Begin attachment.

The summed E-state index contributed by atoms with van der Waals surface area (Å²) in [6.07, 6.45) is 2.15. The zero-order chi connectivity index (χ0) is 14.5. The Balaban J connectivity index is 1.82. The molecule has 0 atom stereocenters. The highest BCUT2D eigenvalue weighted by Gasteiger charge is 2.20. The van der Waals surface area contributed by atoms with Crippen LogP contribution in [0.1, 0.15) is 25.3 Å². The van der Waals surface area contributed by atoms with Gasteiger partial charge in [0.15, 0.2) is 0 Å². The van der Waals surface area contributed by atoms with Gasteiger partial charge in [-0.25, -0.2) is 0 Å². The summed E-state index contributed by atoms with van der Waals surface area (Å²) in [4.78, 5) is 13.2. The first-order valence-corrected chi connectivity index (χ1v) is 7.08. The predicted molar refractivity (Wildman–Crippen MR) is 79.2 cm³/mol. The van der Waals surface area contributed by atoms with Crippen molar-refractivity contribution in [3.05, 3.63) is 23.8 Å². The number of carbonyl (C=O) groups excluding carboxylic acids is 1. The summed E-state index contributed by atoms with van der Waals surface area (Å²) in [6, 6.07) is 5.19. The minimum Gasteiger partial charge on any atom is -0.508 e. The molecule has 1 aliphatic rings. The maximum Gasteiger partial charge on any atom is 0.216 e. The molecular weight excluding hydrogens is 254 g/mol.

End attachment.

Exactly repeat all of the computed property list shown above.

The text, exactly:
The summed E-state index contributed by atoms with van der Waals surface area (Å²) in [6.07, 6.45) is 2.15. The zero-order chi connectivity index (χ0) is 14.5. The Balaban J connectivity index is 1.82. The molecule has 0 atom stereocenters. The highest BCUT2D eigenvalue weighted by Gasteiger charge is 2.20. The van der Waals surface area contributed by atoms with Crippen LogP contribution in [0.1, 0.15) is 25.3 Å². The van der Waals surface area contributed by atoms with Gasteiger partial charge in [0.15, 0.2) is 0 Å². The van der Waals surface area contributed by atoms with Gasteiger partial charge in [-0.25, -0.2) is 0 Å². The summed E-state index contributed by atoms with van der Waals surface area (Å²) in [4.78, 5) is 13.2. The first-order valence-corrected chi connectivity index (χ1v) is 7.08. The predicted molar refractivity (Wildman–Crippen MR) is 79.2 cm³/mol. The van der Waals surface area contributed by atoms with Crippen molar-refractivity contribution in [3.05, 3.63) is 23.8 Å². The number of carbonyl (C=O) groups excluding carboxylic acids is 1. The summed E-state index contributed by atoms with van der Waals surface area (Å²) in [6, 6.07) is 5.19. The minimum Gasteiger partial charge on any atom is -0.508 e. The molecule has 1 aliphatic rings. The maximum Gasteiger partial charge on any atom is 0.216 e. The molecular weight excluding hydrogens is 254 g/mol.